[Category: Dissenter Featured, Latest News, The Dissenter, NATO, Russia-Ukraine War, The Dissenter Newsletter]

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[l] at 3/9/22 8:15am
This post was originally published at Ongoing History of Protest Songs.Hurray For The Riff Raff is the project of Puerto Rican singer-songwriter Alynda Segarra. Segarra explained the motivation behind the name in a 2017 PBS News Hour interview: The people who have gotten me through my life are the weirdoes and the poets, the rebellious women, and the activists. They were considered the riffraff by people in power, and theyre the ones that make history.Their new album Life On Earth is a powerful follow-up to their exceptional 2017 album The Navigator. Described by the project as nature punk, the tunes confront environmental issues as well as other social ills. The song Precious Cargo speaks to anti-immigrant and anti-refugee policies. Segarra sings, We made it to the border. I jumped, and I was detained. Split me from my family. Now the light begins to fade.They took me to the cold room, where I sat down on the floor. Just a foil for a blanket. For 17 days or more.Segarra continues, I dont know why he would lie on me. The man from the I.C.E. And I dont know why he hate on me. The man from the I.C.E. It humanizes what the downtrodden experience at the hands border security and immigration officials. The post Protest Song Of The Week: Precious Cargo By Hurray For The Riff Raff appeared first on Shadowproof.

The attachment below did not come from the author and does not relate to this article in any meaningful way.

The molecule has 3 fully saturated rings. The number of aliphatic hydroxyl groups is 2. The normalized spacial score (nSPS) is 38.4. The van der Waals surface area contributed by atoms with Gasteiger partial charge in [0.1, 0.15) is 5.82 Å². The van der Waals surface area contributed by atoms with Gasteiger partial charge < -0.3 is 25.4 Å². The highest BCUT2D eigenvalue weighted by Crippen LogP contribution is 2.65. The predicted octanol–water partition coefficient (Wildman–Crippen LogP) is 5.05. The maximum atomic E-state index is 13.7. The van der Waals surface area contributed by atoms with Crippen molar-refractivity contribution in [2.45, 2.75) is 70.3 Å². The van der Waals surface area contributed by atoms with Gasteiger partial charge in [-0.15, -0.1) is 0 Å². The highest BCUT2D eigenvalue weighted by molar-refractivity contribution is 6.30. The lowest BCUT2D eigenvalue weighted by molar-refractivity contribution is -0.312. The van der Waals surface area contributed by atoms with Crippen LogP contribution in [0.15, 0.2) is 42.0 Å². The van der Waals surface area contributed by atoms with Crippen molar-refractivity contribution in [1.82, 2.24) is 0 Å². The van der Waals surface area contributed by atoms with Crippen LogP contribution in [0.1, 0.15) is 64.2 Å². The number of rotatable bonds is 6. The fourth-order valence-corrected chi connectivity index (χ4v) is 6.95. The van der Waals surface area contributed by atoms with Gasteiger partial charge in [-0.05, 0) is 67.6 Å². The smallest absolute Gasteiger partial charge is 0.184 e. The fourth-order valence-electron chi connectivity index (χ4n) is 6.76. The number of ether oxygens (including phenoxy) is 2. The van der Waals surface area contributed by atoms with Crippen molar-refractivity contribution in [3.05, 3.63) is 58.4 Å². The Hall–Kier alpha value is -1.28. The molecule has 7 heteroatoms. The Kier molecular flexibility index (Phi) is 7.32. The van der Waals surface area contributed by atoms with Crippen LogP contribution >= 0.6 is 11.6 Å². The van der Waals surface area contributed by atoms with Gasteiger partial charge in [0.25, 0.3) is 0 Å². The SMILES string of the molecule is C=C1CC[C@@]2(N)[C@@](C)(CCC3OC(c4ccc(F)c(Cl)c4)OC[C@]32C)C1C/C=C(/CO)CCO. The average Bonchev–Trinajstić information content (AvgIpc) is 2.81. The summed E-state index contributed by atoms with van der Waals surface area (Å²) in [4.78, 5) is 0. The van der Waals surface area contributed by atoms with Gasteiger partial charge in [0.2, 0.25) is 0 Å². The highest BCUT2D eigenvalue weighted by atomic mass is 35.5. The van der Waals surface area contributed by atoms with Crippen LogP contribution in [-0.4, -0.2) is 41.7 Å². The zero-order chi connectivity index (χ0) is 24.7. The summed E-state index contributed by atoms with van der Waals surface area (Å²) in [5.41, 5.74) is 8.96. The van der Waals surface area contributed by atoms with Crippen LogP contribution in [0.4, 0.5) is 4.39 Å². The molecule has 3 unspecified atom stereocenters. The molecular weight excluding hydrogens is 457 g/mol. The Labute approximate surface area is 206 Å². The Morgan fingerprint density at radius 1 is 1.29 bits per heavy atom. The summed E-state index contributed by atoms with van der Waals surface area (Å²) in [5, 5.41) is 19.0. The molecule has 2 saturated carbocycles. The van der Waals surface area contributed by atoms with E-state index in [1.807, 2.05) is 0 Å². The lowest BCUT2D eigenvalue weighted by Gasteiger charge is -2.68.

[Category: The Dissenter, The Protest Music Project, Protest Song of the Week]

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[l] at 3/1/22 5:08pm